Thursday, 8 July 2021, 09.00-10.30, Room A224
The roundtable will lay basis for discussion about historiographical challenges of early-modern musicology today. In particular, narratives dealing with ‘centres’ and ‘peripheries’ have been debated for a long time, but they continue to present epistemological issues. While current scholarship is aware of the need to revise traditional views about geographic centres (e.g., ‘Western European Music’), musical styles (e.g., ‘Franco-Flemish polyphony’), or music circulation (e.g., the Low Countries/Italy axis), concrete ways to tackle them still need to be found.
Our session examines case-studies which offer possible avenues and methodologies in order to nuance the centre/periphery paradigm and, consequently, to have a more inclusive understanding of Renaissance music history. It will illustrate how recent databases can lead to reconsiderations about datation of Central European sources (Hlávková) and about the ‘centrality’ of Spanish composers and their relationships with other European regions (Ros- Fábregas). Codicological analysis will also reveal under-researched connections between Castile and Silesia at the turn of the sixteenth century (Gancarczyk) and roads of transmission will be analysed to emphasise the vivid musical exchanges which took place in Switzerland (Groote). By focusing on the interactions between local and international traditions in the Low Countries, the roundtable will also nuance the dominance of this region in the sixteenth century (Burn) and question its dominant musical styles in the fifteenth century (Louviot).
Moving in time. Centre/periphery concept, dating and interpretation of music manuscripts in Central Europe | Lenka Hlávková (Charles University, Prague)
In the traditional narrative of music historiography, some regions of Latin Europe are understood as central and some as peripheral ones, if we focus on the transmission of polyphonic music. One important aspect for relevant interpretation of sources and their historical contexts is of course their dating according to current tools, i.e. databases of watermarks. In my contribution I would like to illustrate the dependence of our historical imagination and changing contextualization of music sources on the example of the Bohemian manuscript Codex Speciálník. Since the research by Dobroslav Orel from the beginning of the twentieth-century, the dating of this collection of polyphony oscillated between the mid sixteenth-century, early seventeenth-century and last decades of the fifteenth century. The last update of the Speciálník watermarks proposes new possibilities, how to understand ways of transmitting polyphony in Central Europe before 1480.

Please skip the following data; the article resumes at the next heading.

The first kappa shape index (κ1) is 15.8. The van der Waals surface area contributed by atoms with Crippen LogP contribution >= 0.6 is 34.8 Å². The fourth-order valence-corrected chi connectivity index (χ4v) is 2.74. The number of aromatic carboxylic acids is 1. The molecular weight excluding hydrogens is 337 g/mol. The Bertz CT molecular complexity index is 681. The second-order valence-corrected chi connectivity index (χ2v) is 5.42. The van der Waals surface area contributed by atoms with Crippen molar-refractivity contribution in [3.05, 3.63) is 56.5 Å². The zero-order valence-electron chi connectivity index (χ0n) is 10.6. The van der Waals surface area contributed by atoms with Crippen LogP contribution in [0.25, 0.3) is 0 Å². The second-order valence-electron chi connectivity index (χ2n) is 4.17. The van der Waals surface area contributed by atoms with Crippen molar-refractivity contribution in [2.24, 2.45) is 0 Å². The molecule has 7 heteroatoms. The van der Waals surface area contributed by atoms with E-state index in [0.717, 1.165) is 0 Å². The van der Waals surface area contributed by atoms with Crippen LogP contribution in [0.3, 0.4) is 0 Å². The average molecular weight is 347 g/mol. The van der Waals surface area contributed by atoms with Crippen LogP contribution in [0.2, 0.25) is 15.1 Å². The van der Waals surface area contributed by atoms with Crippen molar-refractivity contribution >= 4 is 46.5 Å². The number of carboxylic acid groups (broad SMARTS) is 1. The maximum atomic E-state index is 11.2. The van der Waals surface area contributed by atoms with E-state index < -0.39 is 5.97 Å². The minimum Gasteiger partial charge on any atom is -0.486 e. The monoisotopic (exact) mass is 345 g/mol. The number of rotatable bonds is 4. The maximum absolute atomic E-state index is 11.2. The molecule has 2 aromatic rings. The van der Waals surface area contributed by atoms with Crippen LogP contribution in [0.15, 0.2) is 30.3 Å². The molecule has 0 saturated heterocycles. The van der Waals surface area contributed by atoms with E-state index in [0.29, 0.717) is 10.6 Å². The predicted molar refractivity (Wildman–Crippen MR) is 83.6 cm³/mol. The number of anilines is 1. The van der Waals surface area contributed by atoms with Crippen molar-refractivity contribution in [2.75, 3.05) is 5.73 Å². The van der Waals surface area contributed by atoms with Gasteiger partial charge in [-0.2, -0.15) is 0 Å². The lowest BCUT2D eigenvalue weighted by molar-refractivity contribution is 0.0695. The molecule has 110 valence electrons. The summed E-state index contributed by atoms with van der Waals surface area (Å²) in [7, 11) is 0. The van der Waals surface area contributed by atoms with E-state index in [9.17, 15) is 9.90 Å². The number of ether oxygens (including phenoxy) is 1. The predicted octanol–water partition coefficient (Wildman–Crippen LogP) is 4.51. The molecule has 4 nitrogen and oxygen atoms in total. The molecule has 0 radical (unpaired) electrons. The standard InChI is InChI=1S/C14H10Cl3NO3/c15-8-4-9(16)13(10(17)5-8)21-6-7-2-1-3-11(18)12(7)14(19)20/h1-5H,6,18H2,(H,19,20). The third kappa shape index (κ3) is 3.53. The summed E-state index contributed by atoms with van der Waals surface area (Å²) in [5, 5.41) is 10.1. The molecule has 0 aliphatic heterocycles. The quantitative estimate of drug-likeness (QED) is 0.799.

Local and international interactions in Hispanic sources of polyphony | Emilio Ros-Fábregas (CSIC-Spanish National Research Council, IMF- Institució Milà i Fontanals of Research in Humanities, Barcelona)
The “Spanish” reception of international repertory continues to be considered isolated from its dissemination and interaction with local traditions. A longue durée perspective (illustrated with examples from ca. 1500 to early 17th century), taking into account large number of manuscript and printed books in the database Books of Hispanic Polyphony IMF-CSIC (https://hispanicpolyphony.eu), provides evidence to question the cliché about the overwhelming presence of Morales, Guerrero and Victoria in Spanish territory and to propose, instead, a different perspective in which diverse repertories interact differently in different regions of the Hispanic world. The “Spanish Road / Chemin des espagnols”, a military route used also for trade and traveling from Spain, through Milan, to Brussels (1567-1633), will be considered also as a possible key venue for local and international musical interactions in Spain and Central Europe.